Kaze No Yojimbo Vol. #3 (of 6) (Mania.com)

By:Chris Beveridge
Review Date: Wednesday, August 11, 2004
Release Date: Tuesday, August 10, 2004



What They Say
Tension surrounds the whole town as the police finally start cracking down on the disputes between Tanokura and the Ginzame gangs. With the police seemingly siding with Tanokura's gang, the Ginzame look to be taken down pretty hard.

But even as everyone attempts to lay low, the mystery behind an unidentified man begins to circulate. Who is he? What is he looking for? And how do Tanokura and George Kodama fit into the picture? Missing cars filled with gold and platinum, abandoned copper mines, and an ex-con ? Trouble just blew into town.

The Review!
While continuing to offer more glimpses into the past and playing around in the present, the introduction of a new character completely shifts the dynamic of the show in the last episode.

Audio:
For our primary viewing session, we listened to this show in its original language of Japanese. The series has a very good stereo mix that features a lot of small moments of directionality with both voices and ambient sound effects that help enhance the mood and pacing of the show. It's not terribly strong and can be difficult to discern a lot of it if there's other noise in the room, but there are some very enjoyable small moments. Dialogue throughout is clean and clear and we had no problems with dropouts or distortions on either track during regular playback.

Video:
Originally airing in 2001, the transfer for Kaze no Yojimbo is very good looking throughout the bulk of the print. Colors are solid and provide a good mixture of subtle earthy tones and a number of very vibrant areas. Dark colors maintain a very solid feel and avoid coming across as a blue tinted black. One of the areas in previous volumes we had a problem with was with cross coloration showing up in a few designs but more noticeably in the opening title card. This is the first volume we've seen the show with our new player and connections and were very surprised and pleased to see that it eliminated it during regular playback. Now, if you pause during the title card you'll see the rainbows throughout it, but when it plays normally it doesn't even shimmer to give a hint of it..

Packaging:
Paying homage to its roots, the cover here with the original series name combined with the color palette of an almost sepia feel gives an impression of an old movie poster from something quite some time ago. George contnues to be the only character in full color here as he's done in a running shot while the backdrop of the woodlands along with two other characters in the soft browns and grays balances it out. The style isn't terribly appealing but there's something about it that just seems to work right in context with the show itself. The back cover is a bit more traditional looking with a number of screenshots set up as a collage across the middle as well as a few other places. There's a brief summary of the premise that lets everything grow from there and a rundown of the basic features, including listing the episodes by number and title. The insert replicates the front cover artwork and opens to a two-page spread that has individual summaries for each of the episodes with faded out shots from the episodes as well as a shot of George from an illustration piece. The back of the insert has the main rundown of production information including fully credited bilingual cast listings. A limited mini-cel is also included with the first round of releases, which is basically a flimsy pencil board that has an image of two new characters to the show.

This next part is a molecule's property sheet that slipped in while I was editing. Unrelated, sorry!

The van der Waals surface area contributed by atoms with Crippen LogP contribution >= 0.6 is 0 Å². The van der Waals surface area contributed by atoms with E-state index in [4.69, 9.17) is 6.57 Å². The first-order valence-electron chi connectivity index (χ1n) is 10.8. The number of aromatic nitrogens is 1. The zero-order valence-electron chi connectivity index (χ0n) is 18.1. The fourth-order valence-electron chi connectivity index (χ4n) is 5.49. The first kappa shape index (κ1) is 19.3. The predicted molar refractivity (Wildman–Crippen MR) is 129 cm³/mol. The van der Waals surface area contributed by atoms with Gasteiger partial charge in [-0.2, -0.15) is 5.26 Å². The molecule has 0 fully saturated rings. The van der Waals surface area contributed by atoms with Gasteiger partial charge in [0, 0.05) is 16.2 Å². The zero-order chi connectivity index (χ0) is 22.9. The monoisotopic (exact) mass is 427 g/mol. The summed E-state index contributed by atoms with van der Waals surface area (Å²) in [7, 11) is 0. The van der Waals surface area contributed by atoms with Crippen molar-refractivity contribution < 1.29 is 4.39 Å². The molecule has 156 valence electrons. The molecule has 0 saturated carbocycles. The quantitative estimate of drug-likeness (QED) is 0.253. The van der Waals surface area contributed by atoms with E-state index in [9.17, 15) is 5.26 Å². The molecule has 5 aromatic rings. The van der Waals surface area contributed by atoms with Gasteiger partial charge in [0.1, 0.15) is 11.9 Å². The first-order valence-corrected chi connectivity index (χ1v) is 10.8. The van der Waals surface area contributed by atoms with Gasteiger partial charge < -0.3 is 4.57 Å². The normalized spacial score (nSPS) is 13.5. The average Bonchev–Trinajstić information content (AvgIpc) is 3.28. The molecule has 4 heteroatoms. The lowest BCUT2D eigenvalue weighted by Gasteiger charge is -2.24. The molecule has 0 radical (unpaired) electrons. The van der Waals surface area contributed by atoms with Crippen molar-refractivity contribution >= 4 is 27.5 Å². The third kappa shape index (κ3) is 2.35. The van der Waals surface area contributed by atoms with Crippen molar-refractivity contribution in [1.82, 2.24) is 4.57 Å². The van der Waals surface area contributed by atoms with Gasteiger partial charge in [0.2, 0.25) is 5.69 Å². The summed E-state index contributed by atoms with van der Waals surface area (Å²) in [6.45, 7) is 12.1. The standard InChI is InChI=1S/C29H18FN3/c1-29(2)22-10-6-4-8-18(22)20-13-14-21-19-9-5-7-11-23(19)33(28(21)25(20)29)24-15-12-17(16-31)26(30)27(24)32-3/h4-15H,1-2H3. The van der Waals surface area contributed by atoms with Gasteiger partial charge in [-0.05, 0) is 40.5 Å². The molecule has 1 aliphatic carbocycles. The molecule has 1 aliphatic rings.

Menu:
Done in a letterbox mode using some of the animation from where it was done like that in the beginning of the series, the menus here are simple yet feel like they're missing something since the extras section isn't here. With the black and white feel combined with almost upbeat opening song playing along, it just has a weird vibe to it that doesn't quite seem to fit with the show. The menus are technically solid and have good access times. The menu also uses my players preset preferences and highlights which languages are selected as well.

Extras:
Noine.

Content: (please note that content portions of a review may contain spoilers)
Kaze no Yojimbo had our interest held pretty well with the first volume of the series as it laid out the basic mystery of a train car being stolen some years before. It moved things forward to the present day where it's still missing and something of a mystery to some and we saw George come to a town where there's some obvious history to it. The colorful town with its split personality provided an intriguing backdrop to the tale with there being two real sides to it. With the second volume though, the show wasn't able to maintain its level of interest as the stories seemed to meander. While they provided background information and helped flesh out an obviously lengthy story and detailed town, there wasn't enough forward momentum to really hold ones interest.